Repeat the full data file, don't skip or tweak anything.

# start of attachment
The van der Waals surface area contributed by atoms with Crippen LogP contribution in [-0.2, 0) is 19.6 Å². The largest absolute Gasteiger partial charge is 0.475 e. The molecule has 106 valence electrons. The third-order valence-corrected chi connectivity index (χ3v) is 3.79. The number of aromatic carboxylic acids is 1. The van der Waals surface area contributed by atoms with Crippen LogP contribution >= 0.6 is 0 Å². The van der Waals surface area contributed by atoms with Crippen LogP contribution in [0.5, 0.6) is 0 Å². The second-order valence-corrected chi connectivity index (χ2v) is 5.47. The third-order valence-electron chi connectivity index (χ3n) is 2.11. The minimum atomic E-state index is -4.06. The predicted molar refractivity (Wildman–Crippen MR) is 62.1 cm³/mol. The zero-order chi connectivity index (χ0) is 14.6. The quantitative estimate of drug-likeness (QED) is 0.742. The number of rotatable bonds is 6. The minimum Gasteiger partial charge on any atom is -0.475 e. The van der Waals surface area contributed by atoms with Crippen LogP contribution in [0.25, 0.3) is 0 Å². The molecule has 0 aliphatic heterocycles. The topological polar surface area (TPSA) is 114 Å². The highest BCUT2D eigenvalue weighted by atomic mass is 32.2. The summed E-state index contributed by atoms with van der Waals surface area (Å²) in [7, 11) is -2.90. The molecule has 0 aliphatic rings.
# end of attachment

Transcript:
The van der Waals surface area contributed by atoms with Crippen LogP contribution in [-0.2, 0) is 19.6 Å². The largest absolute Gasteiger partial charge is 0.475 e. The molecule has 106 valence electrons. The third-order valence-corrected chi connectivity index (χ3v) is 3.79. The number of aromatic carboxylic acids is 1. The van der Waals surface area contributed by atoms with Crippen LogP contribution >= 0.6 is 0 Å². The van der Waals surface area contributed by atoms with Crippen LogP contribution in [0.5, 0.6) is 0 Å². The second-order valence-corrected chi connectivity index (χ2v) is 5.47. The third-order valence-electron chi connectivity index (χ3n) is 2.11. The minimum atomic E-state index is -4.06. The predicted molar refractivity (Wildman–Crippen MR) is 62.1 cm³/mol. The zero-order chi connectivity index (χ0) is 14.6. The quantitative estimate of drug-likeness (QED) is 0.742. The number of rotatable bonds is 6. The minimum Gasteiger partial charge on any atom is -0.475 e. The van der Waals surface area contributed by atoms with Crippen LogP contribution in [0.25, 0.3) is 0 Å². The molecule has 0 aliphatic heterocycles. The topological polar surface area (TPSA) is 114 Å². The highest BCUT2D eigenvalue weighted by atomic mass is 32.2. The summed E-state index contributed by atoms with van der Waals surface area (Å²) in [7, 11) is -2.90. The molecule has 0 aliphatic rings.